BLIND SA AND SECTION27 ASK CONSTITUTIONAL COURT TO #ENDTHEBOOKFAMINE WITH NEW COURT PAPERS
24 February 2022, Johannesburg – BLIND SA and SECTION27 have filed papers with the Constitutional Court to ask the Court to confirm the Copyright Act of 1978 as unconstitutional for violating the rights of persons who are blind or visually disabled.
This follows our 21 September 2021 court victory where the High Court of South Africa (Gauteng Division) declared the Copyright Act unconstitutional because of the barriers it imposes on persons who are blind or visually disabled in accessing accessibly formatted reading materials. The court challenge showed how South Africa’s current Copyright regime fails to allow people who are blind or visual impaired to convert published works, such as books, into accessible formats without first securing the permission of the copyright holder, which can take a long time or can be rejected.
Elsewhere in the world, many countries have exceptions into their Copyright law for persons with disabilities. In the absence of such an exception here, persons who are blind or visually disabled experience a Book Famine, with fewer than 0,5% of published works in South Africa made available in accessible formats such as Braille.
In the High Court, BLIND SA argued the Copyright Act has violated the rights of people who are blind or visual impaired since 1978, in particular the rights to dignity, equality, education, access to information, and participation in the cultural life of one’s choice.
The High Court ordered the following:
- A declaratory order declaring the current Copyright Act invalid and unconstitutional because it limits/prevents people with visual disabilities from accessing works under copyright in formats that they can read, and does not include provisions designed to enable access to works under copyright as envisaged by the Marrakesh Treaty;
- A ‘reading in’ – or inclusion – of the proposed section 19D of the Copyright Amendment Bill (CAB) to the current Copyright Act to allow an exception to copyright for people with disabilities so that they can convert published works into accessible formats like Braille, large print, Digitally Accessible Information System (Daisy).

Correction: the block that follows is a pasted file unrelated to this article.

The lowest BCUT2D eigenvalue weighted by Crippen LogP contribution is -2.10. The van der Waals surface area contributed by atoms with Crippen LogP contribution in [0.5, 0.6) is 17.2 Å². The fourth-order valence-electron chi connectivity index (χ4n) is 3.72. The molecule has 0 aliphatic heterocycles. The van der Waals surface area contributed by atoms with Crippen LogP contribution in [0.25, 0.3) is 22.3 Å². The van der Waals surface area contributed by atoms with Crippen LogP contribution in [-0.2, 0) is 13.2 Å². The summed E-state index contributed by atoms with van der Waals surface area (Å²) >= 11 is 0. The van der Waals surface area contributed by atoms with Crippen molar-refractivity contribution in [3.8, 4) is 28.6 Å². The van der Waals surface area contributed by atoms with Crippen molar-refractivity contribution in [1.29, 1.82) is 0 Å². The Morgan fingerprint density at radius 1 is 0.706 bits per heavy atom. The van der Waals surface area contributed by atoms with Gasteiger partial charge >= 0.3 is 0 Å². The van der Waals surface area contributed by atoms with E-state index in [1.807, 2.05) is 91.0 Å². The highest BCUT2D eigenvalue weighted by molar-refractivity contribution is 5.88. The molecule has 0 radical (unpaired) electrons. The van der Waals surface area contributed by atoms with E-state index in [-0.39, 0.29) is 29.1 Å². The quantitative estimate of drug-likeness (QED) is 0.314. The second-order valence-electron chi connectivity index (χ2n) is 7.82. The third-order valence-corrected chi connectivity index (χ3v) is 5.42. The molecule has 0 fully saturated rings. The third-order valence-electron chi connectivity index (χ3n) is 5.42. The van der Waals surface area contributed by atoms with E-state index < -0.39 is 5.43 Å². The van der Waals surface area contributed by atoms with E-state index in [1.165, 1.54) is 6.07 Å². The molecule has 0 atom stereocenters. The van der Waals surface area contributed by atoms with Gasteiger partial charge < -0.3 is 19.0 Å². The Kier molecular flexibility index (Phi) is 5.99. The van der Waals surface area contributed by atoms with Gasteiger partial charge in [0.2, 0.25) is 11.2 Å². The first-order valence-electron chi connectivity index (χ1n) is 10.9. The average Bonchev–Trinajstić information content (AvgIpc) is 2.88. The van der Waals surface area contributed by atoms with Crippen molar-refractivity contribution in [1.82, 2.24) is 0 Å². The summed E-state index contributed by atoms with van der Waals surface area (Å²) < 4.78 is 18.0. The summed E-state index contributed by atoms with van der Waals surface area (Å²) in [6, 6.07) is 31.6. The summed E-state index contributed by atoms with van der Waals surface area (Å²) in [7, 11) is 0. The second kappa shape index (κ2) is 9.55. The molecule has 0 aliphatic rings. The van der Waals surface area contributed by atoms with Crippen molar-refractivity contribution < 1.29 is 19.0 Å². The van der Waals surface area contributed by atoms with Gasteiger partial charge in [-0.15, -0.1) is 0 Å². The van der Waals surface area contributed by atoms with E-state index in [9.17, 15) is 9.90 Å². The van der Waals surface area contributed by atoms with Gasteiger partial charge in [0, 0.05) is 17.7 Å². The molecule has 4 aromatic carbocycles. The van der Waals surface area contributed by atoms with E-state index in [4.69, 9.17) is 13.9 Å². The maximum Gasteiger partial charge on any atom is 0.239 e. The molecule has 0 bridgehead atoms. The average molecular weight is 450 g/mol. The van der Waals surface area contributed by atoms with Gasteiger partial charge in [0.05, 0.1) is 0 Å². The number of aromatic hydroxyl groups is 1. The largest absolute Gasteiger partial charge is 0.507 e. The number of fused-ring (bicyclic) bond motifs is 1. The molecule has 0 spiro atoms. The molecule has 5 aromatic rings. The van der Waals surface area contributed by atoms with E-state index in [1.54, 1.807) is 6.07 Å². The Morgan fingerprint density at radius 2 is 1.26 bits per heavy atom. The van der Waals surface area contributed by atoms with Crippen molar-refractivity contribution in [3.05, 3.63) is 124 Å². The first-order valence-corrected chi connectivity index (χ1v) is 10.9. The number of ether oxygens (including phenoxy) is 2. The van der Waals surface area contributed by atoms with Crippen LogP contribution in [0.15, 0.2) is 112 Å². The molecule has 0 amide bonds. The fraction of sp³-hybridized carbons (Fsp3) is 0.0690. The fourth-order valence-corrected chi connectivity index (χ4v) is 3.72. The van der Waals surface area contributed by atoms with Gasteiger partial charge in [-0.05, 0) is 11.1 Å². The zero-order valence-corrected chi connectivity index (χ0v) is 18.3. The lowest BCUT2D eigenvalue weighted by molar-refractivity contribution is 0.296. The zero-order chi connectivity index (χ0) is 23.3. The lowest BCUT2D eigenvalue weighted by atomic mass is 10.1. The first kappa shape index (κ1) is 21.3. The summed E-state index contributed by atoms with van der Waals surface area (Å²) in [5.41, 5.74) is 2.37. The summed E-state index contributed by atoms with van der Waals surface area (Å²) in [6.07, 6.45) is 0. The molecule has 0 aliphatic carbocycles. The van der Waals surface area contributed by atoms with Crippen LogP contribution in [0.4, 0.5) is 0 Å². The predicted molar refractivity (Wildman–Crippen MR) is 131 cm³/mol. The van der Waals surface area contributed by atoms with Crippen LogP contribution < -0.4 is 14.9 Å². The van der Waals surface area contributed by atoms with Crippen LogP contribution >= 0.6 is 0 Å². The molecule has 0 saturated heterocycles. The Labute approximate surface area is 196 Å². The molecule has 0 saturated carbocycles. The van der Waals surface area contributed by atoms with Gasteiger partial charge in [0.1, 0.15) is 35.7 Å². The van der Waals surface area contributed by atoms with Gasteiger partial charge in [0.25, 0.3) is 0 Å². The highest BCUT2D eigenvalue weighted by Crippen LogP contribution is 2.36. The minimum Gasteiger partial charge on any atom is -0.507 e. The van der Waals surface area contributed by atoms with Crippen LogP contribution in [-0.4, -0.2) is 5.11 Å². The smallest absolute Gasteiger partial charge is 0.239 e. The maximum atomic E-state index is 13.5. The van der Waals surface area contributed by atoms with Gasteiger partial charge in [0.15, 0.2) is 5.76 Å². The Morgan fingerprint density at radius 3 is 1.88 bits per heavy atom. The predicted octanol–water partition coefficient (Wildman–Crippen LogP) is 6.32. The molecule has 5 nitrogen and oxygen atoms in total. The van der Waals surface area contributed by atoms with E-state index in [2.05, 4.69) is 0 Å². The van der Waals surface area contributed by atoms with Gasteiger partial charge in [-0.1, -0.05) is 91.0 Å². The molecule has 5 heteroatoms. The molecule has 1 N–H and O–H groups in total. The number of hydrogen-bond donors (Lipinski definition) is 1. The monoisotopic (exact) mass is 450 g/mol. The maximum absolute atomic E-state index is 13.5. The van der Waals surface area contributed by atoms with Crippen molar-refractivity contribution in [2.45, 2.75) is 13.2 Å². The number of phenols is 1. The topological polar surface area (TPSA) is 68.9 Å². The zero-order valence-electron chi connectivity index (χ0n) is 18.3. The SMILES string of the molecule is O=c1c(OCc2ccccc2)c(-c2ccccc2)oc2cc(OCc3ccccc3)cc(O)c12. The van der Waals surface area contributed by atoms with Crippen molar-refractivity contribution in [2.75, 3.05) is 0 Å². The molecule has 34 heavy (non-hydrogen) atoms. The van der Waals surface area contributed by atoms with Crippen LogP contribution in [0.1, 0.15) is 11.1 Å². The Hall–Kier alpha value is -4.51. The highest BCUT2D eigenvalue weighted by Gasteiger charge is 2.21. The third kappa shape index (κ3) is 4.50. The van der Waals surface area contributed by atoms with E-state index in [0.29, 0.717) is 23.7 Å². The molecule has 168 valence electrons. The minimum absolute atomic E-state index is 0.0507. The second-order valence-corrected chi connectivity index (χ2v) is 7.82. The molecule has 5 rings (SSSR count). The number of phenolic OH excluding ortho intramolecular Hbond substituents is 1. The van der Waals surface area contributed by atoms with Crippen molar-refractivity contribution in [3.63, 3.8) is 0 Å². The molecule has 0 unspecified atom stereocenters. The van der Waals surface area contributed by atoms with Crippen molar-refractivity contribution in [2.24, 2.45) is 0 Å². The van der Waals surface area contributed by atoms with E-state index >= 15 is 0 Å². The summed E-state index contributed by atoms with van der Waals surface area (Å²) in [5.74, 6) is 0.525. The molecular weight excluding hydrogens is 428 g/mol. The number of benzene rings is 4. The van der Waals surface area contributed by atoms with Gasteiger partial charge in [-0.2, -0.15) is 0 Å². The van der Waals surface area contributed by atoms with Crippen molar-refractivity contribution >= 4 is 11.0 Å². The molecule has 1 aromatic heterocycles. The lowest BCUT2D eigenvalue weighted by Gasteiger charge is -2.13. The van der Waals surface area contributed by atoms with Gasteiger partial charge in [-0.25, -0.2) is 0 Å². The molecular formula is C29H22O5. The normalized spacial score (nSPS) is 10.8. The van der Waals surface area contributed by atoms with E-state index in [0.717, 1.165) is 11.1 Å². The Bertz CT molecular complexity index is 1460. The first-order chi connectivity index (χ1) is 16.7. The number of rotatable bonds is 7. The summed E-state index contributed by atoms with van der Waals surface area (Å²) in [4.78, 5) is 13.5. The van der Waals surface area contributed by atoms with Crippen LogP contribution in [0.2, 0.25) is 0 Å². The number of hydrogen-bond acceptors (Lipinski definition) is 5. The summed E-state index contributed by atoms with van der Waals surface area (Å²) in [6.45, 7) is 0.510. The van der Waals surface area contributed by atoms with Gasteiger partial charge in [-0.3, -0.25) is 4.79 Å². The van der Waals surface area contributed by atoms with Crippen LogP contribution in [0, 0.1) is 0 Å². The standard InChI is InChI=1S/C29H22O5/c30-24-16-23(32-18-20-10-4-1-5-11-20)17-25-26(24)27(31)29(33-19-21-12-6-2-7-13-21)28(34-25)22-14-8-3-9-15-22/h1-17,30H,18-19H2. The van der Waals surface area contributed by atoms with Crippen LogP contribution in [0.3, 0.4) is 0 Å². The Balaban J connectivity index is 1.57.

The Constitutional Court has the mandate to confirm the High Court’s order and amend Copyright Act to be more inclusive to persons who are blind or visually disabled. BLIND SA and SECTION27 believe that confirming the Copyright Act as unconstitutional will further the values enshrined in our constitution and reverse decades long discrimination against people with visual disabilities.
The Constitutional Court case is an important part of the process towards meaningful copyright reform so that people who are blind or visually can access libraries of published works in formats that are accessible for them. While Parliament continues to debate the CAB through a drawn out and very politically charged process, a confirmation of the unconstitutionality of the Copyright Act regarding access to reading materials for persons who are blind or visually disabled from the Constitutional Court will help the community access reading materials immediately.
The Constitution Court will hear the matter on 12 May 2022. More details about the court hearing, and BLIND SA and SECTION27’s campaign to #EndTheBookFamine will follow soon.
For access to our Heads of Argument, click here.
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